I used this technique with Jack when he got a sudden fear of the microwave pinging. I eventually had to wean him off the treat, substituting it with a neck scratch, then a touch, then verbal praise and eventually he just ignored it.

    With the submissive peeing could you be placing any pressure on her at those times inadvertently?

    Feeding time is high stakes with some dogs, especially if they’ve got a dodgy past. Maybe try just saying nothing and just put the food down and walk away. If you stand and direct her she can have it, while standing and watching that could be very stressful for her.

    Consider the occasions when she stress pees and think of other ways to get her to do what you want. Chances are she isn’t understanding which places a strain on her, she stresses, then pees.

    Be careful about keeping her too busy as that could keep her hyped up and unable to settle. Having a quiet corner to settle in with a filled Kong is a great de-stresser and can tire them out too enough to nap.

    Do you know her history?

    Look at positively.com, kikopup and thecanineconsultants.co.uk for tips on dog psyche and training.
     
    Burrowzig, niamh123, Sarah H and 3 others like this.
  4. Twiggy

    Twiggy PetForums VIP

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    Three months is no time at all for a nervous and anxious rescue dog and the most important thing you can do for her is be patient and give it time. She can't help the nervous peeing and is most certainly not doing it because "she doesn't want to do something" - it's because she is frightened. My advice would be back off and let her come round in her own time and no you won't have to suffer this for the next 10 years.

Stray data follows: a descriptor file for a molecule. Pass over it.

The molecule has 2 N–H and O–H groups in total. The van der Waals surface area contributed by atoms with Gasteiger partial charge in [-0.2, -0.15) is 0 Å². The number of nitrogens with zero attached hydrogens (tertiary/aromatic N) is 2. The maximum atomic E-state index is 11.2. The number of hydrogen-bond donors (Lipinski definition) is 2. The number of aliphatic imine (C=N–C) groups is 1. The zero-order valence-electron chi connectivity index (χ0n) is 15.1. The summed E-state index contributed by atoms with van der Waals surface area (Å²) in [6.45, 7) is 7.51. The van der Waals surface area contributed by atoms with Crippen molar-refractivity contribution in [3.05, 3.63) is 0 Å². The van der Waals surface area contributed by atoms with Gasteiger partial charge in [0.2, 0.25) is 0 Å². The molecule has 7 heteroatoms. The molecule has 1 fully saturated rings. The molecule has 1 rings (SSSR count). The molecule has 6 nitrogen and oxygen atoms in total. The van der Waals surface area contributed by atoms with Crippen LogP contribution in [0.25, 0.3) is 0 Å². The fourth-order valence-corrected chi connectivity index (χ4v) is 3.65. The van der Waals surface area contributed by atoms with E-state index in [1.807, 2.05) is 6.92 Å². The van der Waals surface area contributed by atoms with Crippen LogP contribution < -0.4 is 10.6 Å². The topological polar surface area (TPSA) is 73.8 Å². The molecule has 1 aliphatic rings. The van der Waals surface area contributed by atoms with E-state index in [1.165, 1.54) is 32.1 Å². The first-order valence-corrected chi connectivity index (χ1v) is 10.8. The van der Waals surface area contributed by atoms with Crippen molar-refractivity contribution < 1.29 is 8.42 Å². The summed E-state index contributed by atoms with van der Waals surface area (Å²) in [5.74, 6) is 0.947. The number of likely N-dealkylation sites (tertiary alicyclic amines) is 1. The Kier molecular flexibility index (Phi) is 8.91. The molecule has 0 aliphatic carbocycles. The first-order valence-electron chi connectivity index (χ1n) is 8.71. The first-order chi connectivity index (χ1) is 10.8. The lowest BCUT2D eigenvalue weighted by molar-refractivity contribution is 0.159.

Lurcherlad, Linda Weasel and JoanneF like this.
  5. Pricivius

    Pricivius PetForums Junior

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    I would go back to basics and take all the pressure off her - even asking to engage with you could put some pressure on and create anxiety for her so I would wait until she asks for engagement. Is there a possibility she has very sensitive hearing - some collies in particular can be very sensitive to certain pitches or tones, so perhaps try changing your pitch and/or volume to see if it makes any difference to her.

    I don’t want to be negative but I would be very careful about the amount of jumping a young dog us doing, particularly when she is likely to be quite large. At 9 months, she is still growing and jumping should not really be encouraged until she is fully grown.

    I would take a step back and leave her be for a little while. Let her relax and don’t ask anything of her... just a thought...
     
    Lurcherlad likes this.
  6. Twiggy

    Twiggy PetForums VIP

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    Yes I totally agree. Collies can be very sensitive at the best of time. I actually compete in agility with some of my but they never see a jump until they are well over 12 months old and then they are virtually on the floor.
     
  7. psychund

    psychund PetForums Junior

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    I don't have much to add to the advice already given, just wanted to say that it sounds like you are trying your absolute best to figure out how to solve the issues and thank you for not giving up on her. Collies and their mixes can be so incredibly sensitive, poor thing. I really hope you find the advice given useful and that it helps! I would also echo what others have said with finding a very empathetic and positive reinforcement only behaviorist (I stress behaviorist because a behaviorist may know more about the actual behavior than a trainer - though I'm unsure if there's a difference in the UK).

    It sounds like she needs a ton of patience, poor thing. I'm also working through anxiety with my Zoi, and I know how upsetting it can be to see them so unhappy. His is mainly separation anxiety and stranger danger, so it's quite a bit different than the issues you're describing. Regardless, best of luck to you both ♥
     
    Lurcherlad likes this.